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The Atlantic Monthly, Volume 07, No. 40, February, 1861   By:

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In this issue of The Atlantic Monthly, readers are treated to a diverse collection of essays, stories, and poems that provide a fascinating glimpse into the world of the mid-19th century. From discussions on the political climate leading up to the Civil War to reflections on the beauty of nature, the variety of topics covered in this volume is sure to satisfy any reader.

One standout piece is the essay on the role of women in society, which challenges conventional notions of gender roles and calls for greater equality between the sexes. The author's impassioned plea for social reform is both thought-provoking and timely, making it a must-read for anyone interested in feminist history.

Another highlight of this issue is the short story that transports readers to a remote fishing village in New England, where the lives of the villagers are forever changed by a mysterious stranger. The author's vivid descriptions and keen insight into human nature make this a compelling and memorable read.

Overall, The Atlantic Monthly, Volume 07, No. 40, February, 1861 is a captivating compilation of works that showcase the talent and creativity of the writers of the time. Whether you're interested in politics, social issues, or simply enjoy great storytelling, this volume has something for everyone. Highly recommended for fans of 19th-century literature and history.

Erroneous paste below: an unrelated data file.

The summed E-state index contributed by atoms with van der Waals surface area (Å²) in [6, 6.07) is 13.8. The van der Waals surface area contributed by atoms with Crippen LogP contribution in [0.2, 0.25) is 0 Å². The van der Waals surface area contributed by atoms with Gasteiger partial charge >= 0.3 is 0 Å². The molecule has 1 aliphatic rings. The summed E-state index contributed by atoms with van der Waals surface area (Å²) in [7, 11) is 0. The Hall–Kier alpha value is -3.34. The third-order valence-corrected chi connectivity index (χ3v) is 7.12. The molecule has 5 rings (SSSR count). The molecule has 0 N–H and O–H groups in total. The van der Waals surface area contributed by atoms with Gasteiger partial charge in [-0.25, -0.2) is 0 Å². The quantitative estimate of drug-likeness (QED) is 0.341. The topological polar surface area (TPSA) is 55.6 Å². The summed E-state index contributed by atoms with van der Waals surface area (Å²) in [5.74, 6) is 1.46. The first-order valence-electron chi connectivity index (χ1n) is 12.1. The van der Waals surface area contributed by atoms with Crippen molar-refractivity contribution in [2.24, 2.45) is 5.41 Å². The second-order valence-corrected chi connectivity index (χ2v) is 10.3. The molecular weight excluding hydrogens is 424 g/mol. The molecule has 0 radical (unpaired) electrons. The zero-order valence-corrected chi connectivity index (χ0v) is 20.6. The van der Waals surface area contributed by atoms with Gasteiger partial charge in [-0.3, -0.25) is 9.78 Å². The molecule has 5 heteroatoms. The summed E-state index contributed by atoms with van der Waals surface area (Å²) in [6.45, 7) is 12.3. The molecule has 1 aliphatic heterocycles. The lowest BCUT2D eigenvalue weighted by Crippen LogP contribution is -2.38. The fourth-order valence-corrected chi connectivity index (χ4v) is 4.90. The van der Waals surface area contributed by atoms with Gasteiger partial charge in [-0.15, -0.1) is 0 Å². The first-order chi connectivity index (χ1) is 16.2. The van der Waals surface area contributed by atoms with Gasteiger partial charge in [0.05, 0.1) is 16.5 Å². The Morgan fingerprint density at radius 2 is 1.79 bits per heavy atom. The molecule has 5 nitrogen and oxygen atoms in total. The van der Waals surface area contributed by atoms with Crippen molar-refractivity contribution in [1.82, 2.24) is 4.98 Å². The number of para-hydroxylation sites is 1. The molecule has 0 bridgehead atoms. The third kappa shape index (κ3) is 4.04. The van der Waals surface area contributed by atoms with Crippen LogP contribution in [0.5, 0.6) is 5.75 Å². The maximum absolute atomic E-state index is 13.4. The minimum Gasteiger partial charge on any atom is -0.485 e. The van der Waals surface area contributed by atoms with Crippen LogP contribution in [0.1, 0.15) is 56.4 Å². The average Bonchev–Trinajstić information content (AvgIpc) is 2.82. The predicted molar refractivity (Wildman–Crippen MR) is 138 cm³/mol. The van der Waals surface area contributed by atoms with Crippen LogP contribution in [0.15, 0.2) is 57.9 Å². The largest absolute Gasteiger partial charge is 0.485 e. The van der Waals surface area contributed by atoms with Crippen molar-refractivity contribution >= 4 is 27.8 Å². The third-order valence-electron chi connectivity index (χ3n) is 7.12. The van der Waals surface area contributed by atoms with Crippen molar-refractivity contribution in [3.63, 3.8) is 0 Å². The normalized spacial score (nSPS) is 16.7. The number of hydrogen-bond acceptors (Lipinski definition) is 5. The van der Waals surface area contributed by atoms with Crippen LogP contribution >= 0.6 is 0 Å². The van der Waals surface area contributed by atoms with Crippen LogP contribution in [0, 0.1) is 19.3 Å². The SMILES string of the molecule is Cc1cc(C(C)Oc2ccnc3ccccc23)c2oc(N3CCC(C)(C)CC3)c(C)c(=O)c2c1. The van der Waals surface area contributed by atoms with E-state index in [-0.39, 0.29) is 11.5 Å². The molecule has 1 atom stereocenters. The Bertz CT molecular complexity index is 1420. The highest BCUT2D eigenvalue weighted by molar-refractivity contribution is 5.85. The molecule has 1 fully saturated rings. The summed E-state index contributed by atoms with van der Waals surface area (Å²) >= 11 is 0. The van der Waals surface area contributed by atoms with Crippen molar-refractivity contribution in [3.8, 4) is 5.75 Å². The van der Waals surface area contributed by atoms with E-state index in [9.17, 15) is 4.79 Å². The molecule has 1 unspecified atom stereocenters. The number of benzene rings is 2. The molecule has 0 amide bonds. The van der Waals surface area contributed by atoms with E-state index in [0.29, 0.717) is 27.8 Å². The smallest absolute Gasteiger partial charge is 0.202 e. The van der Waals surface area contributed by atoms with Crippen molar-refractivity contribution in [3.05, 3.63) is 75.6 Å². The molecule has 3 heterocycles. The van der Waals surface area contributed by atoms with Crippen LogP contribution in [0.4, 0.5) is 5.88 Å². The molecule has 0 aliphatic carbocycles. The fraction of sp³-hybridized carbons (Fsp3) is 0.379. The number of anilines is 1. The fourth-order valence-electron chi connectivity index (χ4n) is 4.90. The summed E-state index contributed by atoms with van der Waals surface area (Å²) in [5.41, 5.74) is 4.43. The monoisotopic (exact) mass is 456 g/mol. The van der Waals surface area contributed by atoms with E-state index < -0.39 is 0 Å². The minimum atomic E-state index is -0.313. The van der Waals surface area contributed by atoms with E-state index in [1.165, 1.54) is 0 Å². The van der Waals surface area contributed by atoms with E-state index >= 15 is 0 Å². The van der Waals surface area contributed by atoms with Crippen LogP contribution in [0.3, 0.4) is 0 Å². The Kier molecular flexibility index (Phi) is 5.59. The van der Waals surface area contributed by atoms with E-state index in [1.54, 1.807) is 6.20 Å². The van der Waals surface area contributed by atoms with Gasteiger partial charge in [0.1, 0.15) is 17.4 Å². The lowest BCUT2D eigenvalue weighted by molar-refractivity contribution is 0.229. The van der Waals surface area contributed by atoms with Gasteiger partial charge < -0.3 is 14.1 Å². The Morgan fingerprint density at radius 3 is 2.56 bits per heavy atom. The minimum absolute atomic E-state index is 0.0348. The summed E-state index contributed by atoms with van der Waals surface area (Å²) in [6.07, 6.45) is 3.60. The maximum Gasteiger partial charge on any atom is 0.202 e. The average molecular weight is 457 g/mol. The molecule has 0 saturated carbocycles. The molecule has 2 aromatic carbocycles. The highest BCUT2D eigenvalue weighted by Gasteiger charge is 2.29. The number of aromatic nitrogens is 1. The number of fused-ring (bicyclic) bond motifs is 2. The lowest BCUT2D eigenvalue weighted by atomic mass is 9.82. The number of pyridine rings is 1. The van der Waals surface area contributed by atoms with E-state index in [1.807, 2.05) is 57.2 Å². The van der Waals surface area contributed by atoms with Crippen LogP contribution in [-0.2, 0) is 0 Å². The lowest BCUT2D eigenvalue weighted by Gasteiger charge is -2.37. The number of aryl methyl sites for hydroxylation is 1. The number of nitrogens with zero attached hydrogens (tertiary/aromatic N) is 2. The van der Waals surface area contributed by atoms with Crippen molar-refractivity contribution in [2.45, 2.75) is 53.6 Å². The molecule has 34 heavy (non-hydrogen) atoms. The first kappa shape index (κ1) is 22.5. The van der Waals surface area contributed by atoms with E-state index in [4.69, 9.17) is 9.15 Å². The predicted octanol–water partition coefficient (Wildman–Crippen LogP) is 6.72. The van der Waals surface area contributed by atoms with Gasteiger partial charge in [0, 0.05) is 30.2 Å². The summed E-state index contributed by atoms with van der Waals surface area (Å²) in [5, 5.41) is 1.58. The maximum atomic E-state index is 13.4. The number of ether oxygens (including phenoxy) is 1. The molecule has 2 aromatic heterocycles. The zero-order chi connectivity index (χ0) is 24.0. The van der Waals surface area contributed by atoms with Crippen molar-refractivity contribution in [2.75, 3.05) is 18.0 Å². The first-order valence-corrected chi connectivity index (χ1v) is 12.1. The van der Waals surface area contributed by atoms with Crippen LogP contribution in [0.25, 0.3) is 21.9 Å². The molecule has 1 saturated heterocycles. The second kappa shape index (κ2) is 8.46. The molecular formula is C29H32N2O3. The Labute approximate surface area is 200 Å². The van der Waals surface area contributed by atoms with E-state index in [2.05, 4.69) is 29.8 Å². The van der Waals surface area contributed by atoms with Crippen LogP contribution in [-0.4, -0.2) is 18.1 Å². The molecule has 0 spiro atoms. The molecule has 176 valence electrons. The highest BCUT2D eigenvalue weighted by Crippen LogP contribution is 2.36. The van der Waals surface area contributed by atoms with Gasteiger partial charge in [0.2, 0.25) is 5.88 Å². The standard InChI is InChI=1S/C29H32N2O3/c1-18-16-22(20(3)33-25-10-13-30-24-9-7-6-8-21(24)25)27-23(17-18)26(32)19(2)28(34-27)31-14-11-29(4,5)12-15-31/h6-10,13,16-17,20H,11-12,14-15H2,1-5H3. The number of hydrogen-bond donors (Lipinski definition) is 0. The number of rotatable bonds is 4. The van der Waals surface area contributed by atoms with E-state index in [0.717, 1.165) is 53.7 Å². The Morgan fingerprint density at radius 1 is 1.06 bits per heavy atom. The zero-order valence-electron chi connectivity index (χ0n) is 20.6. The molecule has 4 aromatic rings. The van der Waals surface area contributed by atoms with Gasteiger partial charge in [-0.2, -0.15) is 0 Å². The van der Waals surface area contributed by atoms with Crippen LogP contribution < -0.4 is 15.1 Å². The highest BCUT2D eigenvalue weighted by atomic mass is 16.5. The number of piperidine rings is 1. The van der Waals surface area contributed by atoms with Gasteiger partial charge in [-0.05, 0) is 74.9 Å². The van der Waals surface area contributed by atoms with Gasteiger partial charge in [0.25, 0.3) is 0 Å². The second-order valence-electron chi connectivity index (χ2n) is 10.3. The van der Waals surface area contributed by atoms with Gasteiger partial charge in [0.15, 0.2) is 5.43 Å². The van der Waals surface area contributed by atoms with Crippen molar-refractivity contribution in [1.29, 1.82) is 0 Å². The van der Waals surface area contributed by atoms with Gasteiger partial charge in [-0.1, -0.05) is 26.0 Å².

First Page:






Among artists, William Page is a painter.

This proposition may seem, to the great public which has so long and so well known him and his works, somewhat unnecessary. There are few who are not familiar with his paintings. Whether these seem great or otherwise, whether the Venus be pure or gross, we may not here discuss; the public has, and will have, many estimates; yet on one point there is no difference of opinion, apparently. The world willingly calls him whose hand wrought these pictures a painter. It has done so as a matter of course; and we accept the title.

But perhaps the title comes to us from this man's studio, charged with a significance elevating it above the simply self evident, and rendering it worthy of the place we have given it as a germ proposition.

Not every one who uses pigments can say, "I also am a painter." To him who would make visible the ideal, there are presented the marble, the pencil, and the colors; and should he employ either of these, just in proportion to his obedience to the laws of each will he be a sculptor, a designer, or a painter; and the revelations in stone, in light and shade, or on canvas, shall be his witnesses forevermore, witnesses of him not only as an artist, in view of his relation to the ideal world, but as possessing a right to the especial title conferred by the means which he has chosen to be his interpreter... Continue reading book >>

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